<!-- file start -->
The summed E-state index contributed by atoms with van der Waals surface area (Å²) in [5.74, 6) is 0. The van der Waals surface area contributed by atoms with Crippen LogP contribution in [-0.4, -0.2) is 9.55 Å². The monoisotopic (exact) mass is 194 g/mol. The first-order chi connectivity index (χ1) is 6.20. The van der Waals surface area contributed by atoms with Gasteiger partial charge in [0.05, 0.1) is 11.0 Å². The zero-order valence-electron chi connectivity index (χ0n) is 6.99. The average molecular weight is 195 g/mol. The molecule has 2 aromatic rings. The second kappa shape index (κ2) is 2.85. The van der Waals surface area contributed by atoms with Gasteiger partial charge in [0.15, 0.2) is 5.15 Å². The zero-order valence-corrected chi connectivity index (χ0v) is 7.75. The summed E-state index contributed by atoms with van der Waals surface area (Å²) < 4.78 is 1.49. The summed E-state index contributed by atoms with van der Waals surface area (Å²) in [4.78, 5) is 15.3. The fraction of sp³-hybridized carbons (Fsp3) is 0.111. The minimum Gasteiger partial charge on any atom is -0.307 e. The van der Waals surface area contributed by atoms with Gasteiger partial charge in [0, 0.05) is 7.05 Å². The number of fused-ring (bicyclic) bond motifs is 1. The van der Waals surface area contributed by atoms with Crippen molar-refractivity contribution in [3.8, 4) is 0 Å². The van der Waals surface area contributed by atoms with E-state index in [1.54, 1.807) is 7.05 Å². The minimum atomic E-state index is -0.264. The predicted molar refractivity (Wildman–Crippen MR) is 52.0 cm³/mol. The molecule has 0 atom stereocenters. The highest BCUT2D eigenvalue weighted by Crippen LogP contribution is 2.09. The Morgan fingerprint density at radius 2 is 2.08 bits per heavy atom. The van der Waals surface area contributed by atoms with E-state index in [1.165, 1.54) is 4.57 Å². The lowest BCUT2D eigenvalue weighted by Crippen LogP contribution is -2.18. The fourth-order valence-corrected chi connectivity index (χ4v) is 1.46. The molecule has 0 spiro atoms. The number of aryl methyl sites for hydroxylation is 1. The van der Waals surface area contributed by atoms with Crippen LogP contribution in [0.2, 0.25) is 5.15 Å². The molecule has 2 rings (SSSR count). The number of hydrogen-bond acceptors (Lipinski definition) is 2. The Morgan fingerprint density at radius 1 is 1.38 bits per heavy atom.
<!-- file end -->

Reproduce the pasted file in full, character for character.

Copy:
The summed E-state index contributed by atoms with van der Waals surface area (Å²) in [5.74, 6) is 0. The van der Waals surface area contributed by atoms with Crippen LogP contribution in [-0.4, -0.2) is 9.55 Å². The monoisotopic (exact) mass is 194 g/mol. The first-order chi connectivity index (χ1) is 6.20. The van der Waals surface area contributed by atoms with Gasteiger partial charge in [0.05, 0.1) is 11.0 Å². The zero-order valence-electron chi connectivity index (χ0n) is 6.99. The average molecular weight is 195 g/mol. The molecule has 2 aromatic rings. The second kappa shape index (κ2) is 2.85. The van der Waals surface area contributed by atoms with Gasteiger partial charge in [0.15, 0.2) is 5.15 Å². The zero-order valence-corrected chi connectivity index (χ0v) is 7.75. The summed E-state index contributed by atoms with van der Waals surface area (Å²) < 4.78 is 1.49. The summed E-state index contributed by atoms with van der Waals surface area (Å²) in [4.78, 5) is 15.3. The fraction of sp³-hybridized carbons (Fsp3) is 0.111. The minimum Gasteiger partial charge on any atom is -0.307 e. The van der Waals surface area contributed by atoms with Gasteiger partial charge in [0, 0.05) is 7.05 Å². The number of fused-ring (bicyclic) bond motifs is 1. The van der Waals surface area contributed by atoms with Crippen molar-refractivity contribution in [3.8, 4) is 0 Å². The van der Waals surface area contributed by atoms with E-state index in [1.54, 1.807) is 7.05 Å². The minimum atomic E-state index is -0.264. The predicted molar refractivity (Wildman–Crippen MR) is 52.0 cm³/mol. The molecule has 0 atom stereocenters. The highest BCUT2D eigenvalue weighted by Crippen LogP contribution is 2.09. The Morgan fingerprint density at radius 2 is 2.08 bits per heavy atom. The van der Waals surface area contributed by atoms with E-state index in [1.165, 1.54) is 4.57 Å². The lowest BCUT2D eigenvalue weighted by Crippen LogP contribution is -2.18. The fourth-order valence-corrected chi connectivity index (χ4v) is 1.46. The molecule has 0 spiro atoms. The number of aryl methyl sites for hydroxylation is 1. The van der Waals surface area contributed by atoms with Crippen LogP contribution in [0.2, 0.25) is 5.15 Å². The molecule has 2 rings (SSSR count). The number of hydrogen-bond acceptors (Lipinski definition) is 2. The Morgan fingerprint density at radius 1 is 1.38 bits per heavy atom.